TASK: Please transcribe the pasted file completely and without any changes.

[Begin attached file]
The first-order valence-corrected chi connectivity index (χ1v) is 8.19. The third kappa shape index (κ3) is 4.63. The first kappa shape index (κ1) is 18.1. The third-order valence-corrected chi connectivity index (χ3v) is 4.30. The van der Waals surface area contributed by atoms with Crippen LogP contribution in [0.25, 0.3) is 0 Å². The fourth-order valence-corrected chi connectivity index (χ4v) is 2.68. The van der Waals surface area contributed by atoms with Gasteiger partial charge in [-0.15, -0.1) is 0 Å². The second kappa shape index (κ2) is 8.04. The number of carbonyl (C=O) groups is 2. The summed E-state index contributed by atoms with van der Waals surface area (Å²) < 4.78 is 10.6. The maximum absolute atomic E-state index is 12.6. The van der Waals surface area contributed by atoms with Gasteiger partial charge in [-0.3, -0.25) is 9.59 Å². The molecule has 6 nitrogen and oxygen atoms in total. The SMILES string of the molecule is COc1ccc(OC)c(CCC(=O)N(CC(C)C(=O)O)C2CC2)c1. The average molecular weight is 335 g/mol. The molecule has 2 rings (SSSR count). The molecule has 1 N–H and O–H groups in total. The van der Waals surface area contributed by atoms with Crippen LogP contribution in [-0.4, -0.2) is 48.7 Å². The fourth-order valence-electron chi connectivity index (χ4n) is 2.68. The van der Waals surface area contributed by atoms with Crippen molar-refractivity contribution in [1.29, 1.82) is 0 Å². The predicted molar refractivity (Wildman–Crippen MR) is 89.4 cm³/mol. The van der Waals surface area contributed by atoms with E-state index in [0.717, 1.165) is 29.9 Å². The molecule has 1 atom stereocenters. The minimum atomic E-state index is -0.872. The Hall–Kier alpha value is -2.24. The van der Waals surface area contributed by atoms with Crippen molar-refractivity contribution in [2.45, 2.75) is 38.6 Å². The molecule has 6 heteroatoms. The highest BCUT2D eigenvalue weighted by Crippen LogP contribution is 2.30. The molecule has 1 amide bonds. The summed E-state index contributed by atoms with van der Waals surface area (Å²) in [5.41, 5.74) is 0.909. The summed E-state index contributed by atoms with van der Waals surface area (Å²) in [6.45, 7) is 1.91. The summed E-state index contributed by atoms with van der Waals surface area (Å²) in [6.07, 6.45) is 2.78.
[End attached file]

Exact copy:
The first-order valence-corrected chi connectivity index (χ1v) is 8.19. The third kappa shape index (κ3) is 4.63. The first kappa shape index (κ1) is 18.1. The third-order valence-corrected chi connectivity index (χ3v) is 4.30. The van der Waals surface area contributed by atoms with Crippen LogP contribution in [0.25, 0.3) is 0 Å². The fourth-order valence-corrected chi connectivity index (χ4v) is 2.68. The van der Waals surface area contributed by atoms with Gasteiger partial charge in [-0.15, -0.1) is 0 Å². The second kappa shape index (κ2) is 8.04. The number of carbonyl (C=O) groups is 2. The summed E-state index contributed by atoms with van der Waals surface area (Å²) < 4.78 is 10.6. The maximum absolute atomic E-state index is 12.6. The van der Waals surface area contributed by atoms with Gasteiger partial charge in [-0.3, -0.25) is 9.59 Å². The molecule has 6 nitrogen and oxygen atoms in total. The SMILES string of the molecule is COc1ccc(OC)c(CCC(=O)N(CC(C)C(=O)O)C2CC2)c1. The average molecular weight is 335 g/mol. The molecule has 2 rings (SSSR count). The molecule has 1 N–H and O–H groups in total. The van der Waals surface area contributed by atoms with Crippen LogP contribution in [-0.4, -0.2) is 48.7 Å². The fourth-order valence-electron chi connectivity index (χ4n) is 2.68. The van der Waals surface area contributed by atoms with Crippen molar-refractivity contribution in [1.29, 1.82) is 0 Å². The predicted molar refractivity (Wildman–Crippen MR) is 89.4 cm³/mol. The van der Waals surface area contributed by atoms with E-state index in [0.717, 1.165) is 29.9 Å². The molecule has 1 atom stereocenters. The minimum atomic E-state index is -0.872. The Hall–Kier alpha value is -2.24. The van der Waals surface area contributed by atoms with Crippen molar-refractivity contribution in [2.45, 2.75) is 38.6 Å². The molecule has 6 heteroatoms. The highest BCUT2D eigenvalue weighted by Crippen LogP contribution is 2.30. The molecule has 1 amide bonds. The summed E-state index contributed by atoms with van der Waals surface area (Å²) in [5.41, 5.74) is 0.909. The summed E-state index contributed by atoms with van der Waals surface area (Å²) in [6.45, 7) is 1.91. The summed E-state index contributed by atoms with van der Waals surface area (Å²) in [6.07, 6.45) is 2.78.